Julia Alvarez left the Dominican Republic for the United States in 1960 at the age of ten. She is the author of six novels, three books of nonfiction, three collections of poetry, and eleven books for children and young adults. She has taught and mentored writers in schools and communities across America and, until her retirement in 2016, was a writer-in-residence at Middlebury College. Her work has garnered wide recognition, including a Latina Leader Award in Literature from the Congressional Hispanic Caucus Institute, the Hispanic Heritage Award in Literature, the Woman of the Year by Latina magazine, and inclusion in the New York Public Library’s program “The Hand of the Poet: Original Manuscripts by 100 Masters, from John Donne to Julia Alvarez.” In the Time of the Butterflies, with over one million copies in print, was selected by the National Endowment for the Arts for its national Big Read program, and in 2013 President Obama awarded Alvarez the National Medal of Arts in recognition of her extraordinary storytelling.
Photo copyright by Brandon Cruz González
EL VOCERO DE PUERTO RICO
Julia Alvarez is the author of books: In the Time of the Butterflies, How the García Girls Lost Their Accents, Before We Were Free, Yo!, In the Name of Salome, Afterlife, Return to Sender, Saving the World, How Tia Lola Came to (Visit) Stay, A Wedding in Haiti
In recent years, novelists Mona Simpson (Anywhere But Here), Karla Kuban (Marchlands) and Susannah Moore (My Old Sweetheart), among numerous others, have memorably explored the mother-daughter relationship, showing us the conflicted, often painful intersections of the lives of their multigenerational characters. But in Julia Alvarez's new novel, In the Name of Salome, the mother, Dominican poet and political muse Salomé Ureña, only lives long enough to hear her three-year-old daughter Camila recite one of her consumptive mother's poems. What we get, then, is a compelling work of fiction based on remarkably tireless research and shaped by Camila's reach into the past, into her mother's history and her mother's place in history, in order to make sense of the choices she has made about her own.
A masterful manipulator of time, Alvarez alternates points of view, shuttling us not only back and forth between Salomé and Camila, but also moving us forward in Salome's life as she moves us backward in Camila's. Salomé writes in secret as a child, publishes briefly under a pseudonym and soon emerges as herself, a figure of inspiration for a nation. But all the while she longs for that other kind of passion, the one her family and her readers would like to believe she is above: the passionate love of a man. Sadly, though she finds that love in Papancho, he is never fully hers. He belongs in turn to his country, to his studies, and inevitably to another woman. How Salomé withstands losing this managain andagain has to do with what we all withstand — wisely and unwisely — in the name of love.
Camila writes poetry only as a mature woman. As a child her life is shaped by the political values that shape Papancho's life. Those values find only cautious expression in the U.S. where she studies at the University of Minnesota and later becomes a professor at Vassar. But in Cuba, where she spends the last 13 years of her life, she fulfills the dream of both her mother and father as a vital and dedicated participant in Fidel Castro's "revolutionary experiment."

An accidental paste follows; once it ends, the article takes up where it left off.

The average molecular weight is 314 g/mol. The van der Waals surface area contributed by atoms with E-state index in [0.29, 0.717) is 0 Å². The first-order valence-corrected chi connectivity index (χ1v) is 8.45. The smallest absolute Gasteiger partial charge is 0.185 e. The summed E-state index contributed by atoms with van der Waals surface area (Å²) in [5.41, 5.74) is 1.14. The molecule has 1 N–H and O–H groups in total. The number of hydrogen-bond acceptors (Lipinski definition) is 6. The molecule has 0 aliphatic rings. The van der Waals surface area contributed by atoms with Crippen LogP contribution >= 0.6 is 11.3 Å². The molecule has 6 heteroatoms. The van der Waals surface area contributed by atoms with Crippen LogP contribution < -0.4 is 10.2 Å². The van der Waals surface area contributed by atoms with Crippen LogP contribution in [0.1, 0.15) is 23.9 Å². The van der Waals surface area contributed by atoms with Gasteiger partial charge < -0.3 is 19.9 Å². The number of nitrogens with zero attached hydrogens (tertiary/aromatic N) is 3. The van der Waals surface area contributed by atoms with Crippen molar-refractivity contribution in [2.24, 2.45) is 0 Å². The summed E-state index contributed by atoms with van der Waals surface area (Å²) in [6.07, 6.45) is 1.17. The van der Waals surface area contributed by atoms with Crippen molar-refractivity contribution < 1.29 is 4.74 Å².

Through skillful mechanics Alvarez makes characters of time itself and the history that marks it. And what troubling history it is, spanning over 100 years (1856-1973) in the life of the Dominican Republic, where the government changes hands with as much frequency as a señorita changes her linens, and "Depending on the president, the pantheon of heroes changes, one regime's villain is the next one's hero, until the word hero, like the word patria, begins to mean nothing.".
But if history renders language meaningless, what is left? Only the struggle to make meaning, and only love makes that struggle real and worthwhile; on this matter mother and daughter agree. So this is also a love story, in which Salomé discovers that she will give up everything — her writing, her social activism, finally her health — for the man she loves, and Camilla discovers that she will sacrifice her secure teaching position in the U.S., the approval of family, friends and erstwhile lovers for the very thing her mother's passionate poetry taught her: love for the land and the people who give life to it.
Alvarez's skillful prose styling distinguishes the two women not only through the details of their lives but also through their meticulously wrought voices. Moreover, just as interesting as what distinguishes them from one another is what unites them: the pull of public life on their private lives and the challenges presented by the conventions that govern their lives as women. And they and we thrill equally to the ultimate discovery we're all reaching for, "that hushed and holy moment...when the word becomes flesh."
In a book rich in extended metaphor, where poetry and idealism play a huge role, we are never encumbered with abstraction. This is a writer going at full tilt: wry, wise, ironic, forgiving. She, like both the women of this novel, is an educator, though neither didactic nor condescending. Even though we know from the beginning the details about the end of both mother's and daughter's lives, Alvarez manages to sustain an air of suspense throughout, the point being not what happens, but how it comes about, and at what cost.
Susan Thames is the author of a book of short stories, AS MUCH AS I KNOW. Her novel I'll Be Home Late Tonight was a Barnes & Noble Discover Great New Writers selection.